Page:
The CPU, or Central Processing Unit, is the part of the computer where work gets done. Many computers today have more than one processing chip, resulting in more complex but faster processing.
Main Memory stores the commands that the CPU executes and the results.
Click on each of the labels in the diagram. You'll be shown an explanation below.
This is the part of the computer that controls the Machine Cycle. It takes numerous cycles to do even a simple addition of two numbers.
The Machine Cycle
|Fetch -||get an instruction from Main Memory|
|Decode -||translate it into computer commands|
|Execute -||actually process the command|
|Store -||write the result to Main Memory|
stands for Arithmetic/Logic Unit
This is the part that executes the computer's commands.
A command must be either a basic arithmetic operation:
+ - * /
or one of the logical comparisons:
> < = not =.
Everything else has to be broken down into these few operations. Only one operation is done in each Machine Cycle.
The ALU can only do one thing at a time but can work very, very fast.
This is the instructions that the computer uses to tell itself how it "operates". It's the answer to "Who am I and what can I do?"
Some common operating systems are DOS, various versions of Windows, OS/2, UNIX, LINUX, System 7. These all behave in very different ways and have different hardware requirements. So they won't all run on all machines.
Only the parts of the operating system that are currently being used will be loaded into Main Memory.
These are the various programs that are currently running on the computer.
By taking turns with the Machine Cycle, modern computers can have several different programs running at once. This is called multi-tasking.
Each open application has to have some data stored in Main Memory, even if the application is on rest break and is just sitting there. Some programs (graphics programs are notorious for this) require a lot of the Main Memory space, and may not give it up even if they are shut down! Rather rude, actually!!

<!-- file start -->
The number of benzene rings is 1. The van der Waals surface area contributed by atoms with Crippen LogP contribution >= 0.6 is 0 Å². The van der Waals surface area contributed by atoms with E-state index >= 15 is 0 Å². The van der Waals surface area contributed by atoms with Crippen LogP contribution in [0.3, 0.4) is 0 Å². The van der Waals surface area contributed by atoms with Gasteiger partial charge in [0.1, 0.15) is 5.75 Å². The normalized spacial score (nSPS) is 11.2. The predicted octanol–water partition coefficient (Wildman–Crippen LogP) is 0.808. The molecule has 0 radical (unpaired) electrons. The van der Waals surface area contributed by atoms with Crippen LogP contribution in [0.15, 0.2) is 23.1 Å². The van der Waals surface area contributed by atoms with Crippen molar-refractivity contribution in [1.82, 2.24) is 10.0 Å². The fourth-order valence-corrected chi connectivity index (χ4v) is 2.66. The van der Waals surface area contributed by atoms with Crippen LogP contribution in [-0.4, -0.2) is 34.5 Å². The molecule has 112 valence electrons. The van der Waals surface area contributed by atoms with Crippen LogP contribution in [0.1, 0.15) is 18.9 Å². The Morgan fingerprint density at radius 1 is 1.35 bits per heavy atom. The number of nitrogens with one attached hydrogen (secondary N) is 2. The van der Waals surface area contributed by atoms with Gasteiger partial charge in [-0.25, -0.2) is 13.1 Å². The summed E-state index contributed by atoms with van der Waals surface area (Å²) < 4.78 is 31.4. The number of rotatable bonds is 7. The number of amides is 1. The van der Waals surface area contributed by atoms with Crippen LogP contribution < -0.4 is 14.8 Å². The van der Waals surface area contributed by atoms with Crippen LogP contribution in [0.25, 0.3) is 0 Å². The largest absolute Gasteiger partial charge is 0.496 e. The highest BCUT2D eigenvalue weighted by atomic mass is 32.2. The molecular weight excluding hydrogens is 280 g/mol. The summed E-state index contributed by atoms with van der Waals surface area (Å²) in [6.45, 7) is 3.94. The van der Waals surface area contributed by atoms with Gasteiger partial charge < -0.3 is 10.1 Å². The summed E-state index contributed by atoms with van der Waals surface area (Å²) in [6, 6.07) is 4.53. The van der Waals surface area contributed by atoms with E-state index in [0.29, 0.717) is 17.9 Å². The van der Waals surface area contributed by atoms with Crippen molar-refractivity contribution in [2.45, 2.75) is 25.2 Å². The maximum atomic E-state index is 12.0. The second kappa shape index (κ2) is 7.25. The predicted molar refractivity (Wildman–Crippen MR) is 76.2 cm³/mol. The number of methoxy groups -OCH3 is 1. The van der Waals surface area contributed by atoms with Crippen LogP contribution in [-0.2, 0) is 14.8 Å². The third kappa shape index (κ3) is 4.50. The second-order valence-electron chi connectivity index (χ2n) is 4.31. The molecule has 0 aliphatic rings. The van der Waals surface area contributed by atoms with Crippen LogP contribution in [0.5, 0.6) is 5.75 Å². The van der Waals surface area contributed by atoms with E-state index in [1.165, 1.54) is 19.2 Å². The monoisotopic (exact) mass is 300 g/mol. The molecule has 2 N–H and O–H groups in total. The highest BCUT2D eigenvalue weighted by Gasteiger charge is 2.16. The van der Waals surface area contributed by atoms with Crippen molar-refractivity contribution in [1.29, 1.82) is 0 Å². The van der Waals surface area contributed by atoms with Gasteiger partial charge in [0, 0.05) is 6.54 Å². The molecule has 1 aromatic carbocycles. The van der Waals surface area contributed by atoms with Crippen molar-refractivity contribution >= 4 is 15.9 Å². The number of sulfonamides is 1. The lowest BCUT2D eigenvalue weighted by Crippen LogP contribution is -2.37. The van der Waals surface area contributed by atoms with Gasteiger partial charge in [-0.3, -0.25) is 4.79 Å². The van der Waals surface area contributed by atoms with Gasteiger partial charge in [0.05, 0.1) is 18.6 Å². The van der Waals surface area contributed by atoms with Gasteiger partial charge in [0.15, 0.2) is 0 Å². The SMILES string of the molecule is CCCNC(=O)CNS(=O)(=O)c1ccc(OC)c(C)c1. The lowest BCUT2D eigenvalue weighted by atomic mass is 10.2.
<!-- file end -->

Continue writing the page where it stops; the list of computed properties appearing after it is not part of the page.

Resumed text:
When you enter new data, the keystrokes must be stored until the computer can do something with the new data.
When you want data printed out or displayed, it must be stored somewhere handy first.
The numbers and characters that are the intermediate results of computer operations must be stored until the final values are calculated. These values "in progress" are kept in temporary locations.
For example, if the computer is adding up the numbers 3, 5, and 6, it would first add 3 to 5 which yields a value of 8. The 8 is stored in working storage. Then the 8 and 6 are added and the new value 14 is stored. The value of 14 is now available to be displayed on the screen or to be printed or to be used in another calculation.
One hopes that there is always some storage space that is not in use.
If space runs out in Main Memory, the computer will crash, that is, stop working.
There are programs that sense when space is getting short and warn the user. The user could then close some of the open applications to free up more space in Main Memory. Sometimes the warning is too late to prevent the crash. Remember that all the data in Main Memory vanishes when the power goes off. Thus a crash can mean a lot of lost work.
stands for Central Processing Unit
This is the part of the computer that does the "thinking."
This is where the computer stores the data and commands that are currently being used.
When the computer is turned off, all data in Main Memory vanishes. A data storage method of this type is called volatile since the data "evaporates."
Note on the left the various kinds of data that are stored.
The CPU can fetch one piece of data in one machine cycle.